Where are the WFSs stored on the server?

All of Initial Worlds and World Snapshots found are WFSs sitting on disk on the server machine in the ~/.wonderland-server/0.5-dev/wfs directory. Beneath the wfs/ directory exists two sub-directories: worlds/, which store initial world state and snapshots/, which store the snapshots of world state. Users can find the XML files belonging to a WFS found beneath a directory with the standard -wfs suffix.

Like in 0.4, users are free to edit any WFS found in these directories by hand. The restore link next to each of the entries beneath Initial Worlds and World Snapshots re-reads the WFS and restores the world state to it.

Packaging a WFS in a module

Our module system in 0.5 allows users to package a WFS inside a module; when that module is installed on a server, the WFS is then automatically installed under Initial Worlds to use. This is how we distribute the set of Initial Worlds that you see as part of Wonderland out-of-the-box. Anyone is free to use the module system to distribute initial world to others too, here’s a manual set of steps to follow. (It would be great to be able to "select" a subset of a world and export it as a WFS in a module, but that’s future work). These steps assume you are familiar with Wonderland modules and developer tools such as ant. I’ve included the example module that I put together for this blog: .tar.gz and .zip.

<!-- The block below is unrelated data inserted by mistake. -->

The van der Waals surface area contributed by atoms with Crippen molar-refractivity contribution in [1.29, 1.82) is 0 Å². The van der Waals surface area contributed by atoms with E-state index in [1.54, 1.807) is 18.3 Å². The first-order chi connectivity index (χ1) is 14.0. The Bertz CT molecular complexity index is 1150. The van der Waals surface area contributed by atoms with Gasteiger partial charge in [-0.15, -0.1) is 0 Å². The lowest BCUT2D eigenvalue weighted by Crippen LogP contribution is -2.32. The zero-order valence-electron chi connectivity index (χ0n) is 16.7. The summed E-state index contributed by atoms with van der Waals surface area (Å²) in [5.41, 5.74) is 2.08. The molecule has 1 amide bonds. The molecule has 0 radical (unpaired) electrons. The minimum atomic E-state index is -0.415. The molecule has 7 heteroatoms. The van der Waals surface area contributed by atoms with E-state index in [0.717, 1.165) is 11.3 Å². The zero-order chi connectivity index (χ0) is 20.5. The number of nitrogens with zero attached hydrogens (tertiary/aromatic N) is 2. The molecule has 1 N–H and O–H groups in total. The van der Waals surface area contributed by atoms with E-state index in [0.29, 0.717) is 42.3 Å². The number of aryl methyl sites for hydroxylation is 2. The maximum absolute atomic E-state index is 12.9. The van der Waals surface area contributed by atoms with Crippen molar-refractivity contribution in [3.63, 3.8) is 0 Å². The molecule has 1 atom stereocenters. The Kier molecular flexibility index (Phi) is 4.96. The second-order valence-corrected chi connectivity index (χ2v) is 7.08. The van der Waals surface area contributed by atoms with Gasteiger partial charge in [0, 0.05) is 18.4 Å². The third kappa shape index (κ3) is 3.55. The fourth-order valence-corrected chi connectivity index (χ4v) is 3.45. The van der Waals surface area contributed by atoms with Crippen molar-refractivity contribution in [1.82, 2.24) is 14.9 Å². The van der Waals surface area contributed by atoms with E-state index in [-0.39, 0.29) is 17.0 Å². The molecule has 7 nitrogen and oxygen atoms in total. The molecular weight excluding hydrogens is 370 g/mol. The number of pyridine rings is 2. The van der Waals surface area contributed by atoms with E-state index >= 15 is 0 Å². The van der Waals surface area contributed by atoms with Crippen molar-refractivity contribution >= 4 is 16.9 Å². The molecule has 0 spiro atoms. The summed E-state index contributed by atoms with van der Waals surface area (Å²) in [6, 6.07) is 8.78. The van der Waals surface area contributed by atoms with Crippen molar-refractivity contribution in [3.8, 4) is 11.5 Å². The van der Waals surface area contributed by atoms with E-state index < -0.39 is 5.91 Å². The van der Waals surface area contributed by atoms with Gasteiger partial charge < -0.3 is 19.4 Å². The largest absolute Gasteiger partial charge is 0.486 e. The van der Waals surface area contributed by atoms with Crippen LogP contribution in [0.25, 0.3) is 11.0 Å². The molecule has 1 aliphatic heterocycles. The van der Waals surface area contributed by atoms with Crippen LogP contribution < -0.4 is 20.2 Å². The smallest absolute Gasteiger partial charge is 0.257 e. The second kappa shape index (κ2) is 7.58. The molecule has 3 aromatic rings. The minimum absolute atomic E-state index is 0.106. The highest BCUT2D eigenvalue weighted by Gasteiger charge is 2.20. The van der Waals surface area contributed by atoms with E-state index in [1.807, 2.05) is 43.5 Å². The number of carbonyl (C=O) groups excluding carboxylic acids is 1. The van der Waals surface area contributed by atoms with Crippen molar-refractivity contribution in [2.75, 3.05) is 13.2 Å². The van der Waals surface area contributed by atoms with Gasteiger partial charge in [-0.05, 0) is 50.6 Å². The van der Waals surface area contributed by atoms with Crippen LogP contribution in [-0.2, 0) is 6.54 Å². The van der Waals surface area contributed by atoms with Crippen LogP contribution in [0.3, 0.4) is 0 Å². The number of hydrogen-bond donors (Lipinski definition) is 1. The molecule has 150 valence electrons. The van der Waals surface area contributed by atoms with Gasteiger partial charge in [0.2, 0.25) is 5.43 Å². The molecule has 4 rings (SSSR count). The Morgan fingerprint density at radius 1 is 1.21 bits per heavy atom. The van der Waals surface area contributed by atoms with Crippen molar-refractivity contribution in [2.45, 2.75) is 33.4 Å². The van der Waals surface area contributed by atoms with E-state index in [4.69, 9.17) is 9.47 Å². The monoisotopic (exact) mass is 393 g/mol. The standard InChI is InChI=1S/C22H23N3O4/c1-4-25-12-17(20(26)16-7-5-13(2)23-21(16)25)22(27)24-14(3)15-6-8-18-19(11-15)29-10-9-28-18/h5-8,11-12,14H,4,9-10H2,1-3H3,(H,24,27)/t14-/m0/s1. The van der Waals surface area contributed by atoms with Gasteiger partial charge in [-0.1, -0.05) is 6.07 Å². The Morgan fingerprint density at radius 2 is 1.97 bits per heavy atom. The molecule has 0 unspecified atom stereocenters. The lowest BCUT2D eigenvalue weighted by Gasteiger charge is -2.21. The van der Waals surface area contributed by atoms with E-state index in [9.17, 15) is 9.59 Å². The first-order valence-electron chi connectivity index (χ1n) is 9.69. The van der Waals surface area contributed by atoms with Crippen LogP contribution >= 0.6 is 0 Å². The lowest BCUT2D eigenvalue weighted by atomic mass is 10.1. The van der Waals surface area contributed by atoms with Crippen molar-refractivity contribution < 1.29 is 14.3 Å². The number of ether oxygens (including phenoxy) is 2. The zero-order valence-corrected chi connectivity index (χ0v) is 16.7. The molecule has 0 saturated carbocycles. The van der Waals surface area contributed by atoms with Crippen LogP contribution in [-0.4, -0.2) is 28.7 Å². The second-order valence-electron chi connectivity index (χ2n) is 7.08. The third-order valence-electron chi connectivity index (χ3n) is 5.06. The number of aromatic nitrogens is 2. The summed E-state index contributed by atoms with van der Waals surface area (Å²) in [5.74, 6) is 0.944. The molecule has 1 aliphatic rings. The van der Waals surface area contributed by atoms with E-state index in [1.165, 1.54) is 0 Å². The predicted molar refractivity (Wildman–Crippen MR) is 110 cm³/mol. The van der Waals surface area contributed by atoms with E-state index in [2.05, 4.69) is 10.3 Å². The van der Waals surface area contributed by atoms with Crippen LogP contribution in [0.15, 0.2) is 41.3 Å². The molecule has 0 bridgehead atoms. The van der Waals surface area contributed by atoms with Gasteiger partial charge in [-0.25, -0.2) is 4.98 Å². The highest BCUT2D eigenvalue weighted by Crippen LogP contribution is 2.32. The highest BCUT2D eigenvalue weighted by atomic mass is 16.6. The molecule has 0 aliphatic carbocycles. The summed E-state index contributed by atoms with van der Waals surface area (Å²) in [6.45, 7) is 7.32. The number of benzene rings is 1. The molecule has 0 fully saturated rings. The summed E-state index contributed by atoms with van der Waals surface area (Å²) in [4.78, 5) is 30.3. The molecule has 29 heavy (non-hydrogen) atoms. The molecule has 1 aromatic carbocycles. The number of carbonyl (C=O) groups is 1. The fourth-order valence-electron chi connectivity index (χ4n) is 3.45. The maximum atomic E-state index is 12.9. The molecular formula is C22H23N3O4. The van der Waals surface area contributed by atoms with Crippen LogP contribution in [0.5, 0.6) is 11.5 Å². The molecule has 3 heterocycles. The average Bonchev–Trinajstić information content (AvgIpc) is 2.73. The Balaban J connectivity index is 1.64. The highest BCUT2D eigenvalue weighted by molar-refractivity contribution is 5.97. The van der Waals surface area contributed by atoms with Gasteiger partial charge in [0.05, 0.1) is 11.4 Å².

1. Launch a Wonderland server and client. In the client, assemble a world as you like. I started with an empty world and added the SVG Whiteboard.
  2. In the Web Administration UI, under the Manage Snapshots tab, create a new snapshot. It should create a snapshot beneath the snapshots/ directory, using the time and date the snapshot was created as a subdirectory name. For example, my snapshot is found under the 2009-06-24-14-24-40.86/world-wfs/ subdirectory.
  3. Set up a new, empty module project. (You can take the module I attach above and just replace my WFS). Make sure you edit the file to rename your module (as you see fit) and to point it to your installation of the Wonderland code base.
  4. Beneath the wfs/ directory in the module, copy your world-wfs/ directory. The name of the directory (without the -wfs suffix) becomes the name that appears in the Initial Worlds list. I named my WFS myworld-wfs/ in the example attached above. Also note how the build.xml includes the <part name="wfs" dir="${current.dir}/wfs"/> tag between the <module></module> tags — this tells the build system to bundle everything beneath the wfs/ directory into the module.
  5. To build and deploy the module to the running server, enter ant deploy on the command-line within the module directory.
  6. Refresh the Manage Snapshots tab in the Web Administration UI and notice how myworld-wfs appears beneath the Initial Worlds heading. Clicking the make current link next to myworld-wfs will reset the state of the world to the WFS.

While in this example the module only contains a single WFS, modules may contains multiple WFSs, code, and art work
, just like any module in Wonderland.